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You might think that Joe Milano’s world is circumscribed: After all, the owner of the Union Oyster House works just steps from where he grew up in the North End. But that proximity hasn’t made him provincial. The restaurateur has transformed the nation’s oldest restaurant into a global hub, one that hosts thousands of dignitaries, celebrities, and tourists each year — while simultaneously housing the Thai consulate in the same building. An avid traveler, Milano has visited more than 120 countries. He took some time out to talk about why the world really is his oyster.

1. Before he entered the restaurant business, Milano attended Norwich University in Vermont, and eventually attained the rank of Army brigadier general while serving in Vietnam. After his military career, he considered dentistry before getting his start in the restaurant business at a hamburger joint in Salem.

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“It struck me that I might go to dental school, but I realized that while I love people, I didn’t want to spend my life looking at someone’s mouth. So in 1969 I bought a franchise of the Pewter Pot. It was basic American fare — hamburgers and eggs — and for me, it was basic training. I cooked, waited on tables, I did everything.”

2. Milano bought into the Union Oyster House restaurant in 1970, and acquired it outright five years later. He eventually expanded the footprint, turning the space into the sprawling, 560-seat complex it is today. Milano’s military service, however, didn’t end entirely when his restaurant service career took off. He served as a civilian aide to the Commonwealth’s Secretary for the Army from 1997 through 2004, and now acts as the aide de camp for Governor Charlie Baker.

“I’ve served six governors, handling all the protocols in terms of the observance of head-of-state visits to Boston. We act as the honor guard.”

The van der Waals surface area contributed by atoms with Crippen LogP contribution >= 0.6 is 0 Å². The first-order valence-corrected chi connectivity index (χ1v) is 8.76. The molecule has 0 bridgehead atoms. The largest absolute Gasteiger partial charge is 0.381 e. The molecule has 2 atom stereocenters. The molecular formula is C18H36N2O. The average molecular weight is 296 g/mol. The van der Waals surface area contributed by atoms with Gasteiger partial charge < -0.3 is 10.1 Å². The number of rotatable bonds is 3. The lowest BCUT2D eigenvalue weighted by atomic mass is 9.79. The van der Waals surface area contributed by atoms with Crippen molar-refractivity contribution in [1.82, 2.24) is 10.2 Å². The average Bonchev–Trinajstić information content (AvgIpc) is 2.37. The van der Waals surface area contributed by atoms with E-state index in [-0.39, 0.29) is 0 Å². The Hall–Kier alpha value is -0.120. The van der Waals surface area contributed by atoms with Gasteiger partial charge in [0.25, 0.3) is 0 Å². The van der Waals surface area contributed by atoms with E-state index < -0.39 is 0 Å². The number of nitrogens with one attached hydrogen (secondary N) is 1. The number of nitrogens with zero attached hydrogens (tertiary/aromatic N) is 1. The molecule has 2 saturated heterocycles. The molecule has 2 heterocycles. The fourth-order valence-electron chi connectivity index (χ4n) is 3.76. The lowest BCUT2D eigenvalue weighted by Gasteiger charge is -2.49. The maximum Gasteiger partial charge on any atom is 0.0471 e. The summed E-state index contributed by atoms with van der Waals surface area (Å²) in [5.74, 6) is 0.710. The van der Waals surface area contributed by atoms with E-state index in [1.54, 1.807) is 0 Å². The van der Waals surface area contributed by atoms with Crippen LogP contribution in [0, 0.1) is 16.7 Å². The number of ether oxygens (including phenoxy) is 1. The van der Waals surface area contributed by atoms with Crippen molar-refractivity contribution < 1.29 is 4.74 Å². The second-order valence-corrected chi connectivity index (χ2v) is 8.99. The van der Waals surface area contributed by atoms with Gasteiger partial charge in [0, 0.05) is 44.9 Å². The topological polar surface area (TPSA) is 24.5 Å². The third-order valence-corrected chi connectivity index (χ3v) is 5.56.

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3. A 1985 business trip to Thailand led to another unlikely role for Milano. Upon realizing that the then-king of Thailand had been born at Mount Auburn Hospital in Cambridge, he petitioned to have a corner near Harvard Square designated in the king’s honor. As an act of appreciation, the Kingdom of Thailand named Milano its consul general in Boston.

“I fell in love with Bangkok on my first visit, and was delighted to learn that the King of Thailand was born in Cambridge. He was beloved, and the country has been in mourning this past year since his death. The consulate office is upstairs in the restaurant, and it processes over 1,500 visas a year. I travel back and forth to the country every year or two.”

4. The restaurant was quick to recover from its recent fire — the building suffered some slight exterior damage. Everything was back up and running within three days, Milano said. But that was plenty of the time for the news to spread.

“I had just driven down to the Cape and walked into a restaurant for dinner. All the people there had heard the news and said ‘Joe, I hate to tell you, but your restaurant caught fire.’ I turned right around and drove back, and while on the road, my daughter called from Italy, where she was traveling. Word had already gotten out around the globe. Thankfully, the fire department was sensitive to our historic building, and we came out unscathed. Afterward, I went down to the station and brought a case of clam chowder.”

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5. On the subject of Union Oyster House chowder, you can expect to begin seeing it in area grocery stores this fall.

“We’re embarking on a retail clam chowder business. Everyone has been asking for it. It tastes just like our clam chowder — very creamy, and rich with clams and potatoes — only it’ll be in the deli section.”